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A future Google Chrome update will safeguard your private network devices

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Google is working on a Chrome browser security measure designed to protect devices connected to your home or private network. As mentioned in a Chrome Platform Status page, the underdevelopment feature will monitor website requests to access network devices and make sure they are from secure sources.

Explaining the motivation behind the feature, the Chrome Platform Status page (via XDA) reads:

To prevent malicious websites from pivoting through the user agent's network position to attack devices and services which reasonably assumed they were unreachable from the Internet at large, by virtue of residing on the user’s local intranet or the user's machine.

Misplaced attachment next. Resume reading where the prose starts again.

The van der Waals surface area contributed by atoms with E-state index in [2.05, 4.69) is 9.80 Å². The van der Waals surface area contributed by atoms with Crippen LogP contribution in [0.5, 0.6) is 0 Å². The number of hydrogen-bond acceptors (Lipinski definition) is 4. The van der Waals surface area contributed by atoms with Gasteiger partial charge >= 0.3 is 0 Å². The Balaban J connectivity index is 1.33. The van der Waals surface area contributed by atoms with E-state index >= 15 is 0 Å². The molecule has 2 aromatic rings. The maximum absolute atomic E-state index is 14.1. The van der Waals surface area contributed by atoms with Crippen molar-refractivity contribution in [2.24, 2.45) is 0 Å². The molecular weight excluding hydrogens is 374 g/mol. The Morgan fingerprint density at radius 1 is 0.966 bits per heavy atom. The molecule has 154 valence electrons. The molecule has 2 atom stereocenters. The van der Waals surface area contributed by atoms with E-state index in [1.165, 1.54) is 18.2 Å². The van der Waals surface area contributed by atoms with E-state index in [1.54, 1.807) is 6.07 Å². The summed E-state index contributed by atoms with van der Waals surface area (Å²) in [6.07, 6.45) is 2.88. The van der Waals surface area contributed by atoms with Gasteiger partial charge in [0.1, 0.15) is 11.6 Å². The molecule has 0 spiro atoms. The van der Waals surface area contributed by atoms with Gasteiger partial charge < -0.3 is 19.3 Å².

Titled "Private network access checks for navigation requests," it will check if the request for permission is coming from a secure source. It will also check whether the target device allows private network access. Google is working to help developers test the feature and "prepare for the coming enforcement" by showing warnings after performing a series of checks.

The private network access feature doesn't have any Chrome flag assigned yet. However, it is expected to ship for Android and Desktop with the release of Chrome 123 or 124. While the security improvement is being tested for shortcomings, it won't take action on malicious requests that don't pass the vetting process to ensure it doesn't break anything, as per the status page.

The above checks are made to protect the user's private network. Since this feature is the "warning-only" mode, we do not fail the requests if any of the checks fails. Instead, a warning will be shown in the DevTools, to help developers prepare for the coming enforcement.

Chrome has existed for over 15 years now, and the Google-owned web browser still holds over 60% of the market share, according to StatCounter. After having a strong foothold on Intel-based PCs, Google also released a version of Chrome optimized for Windows on ARM last month.

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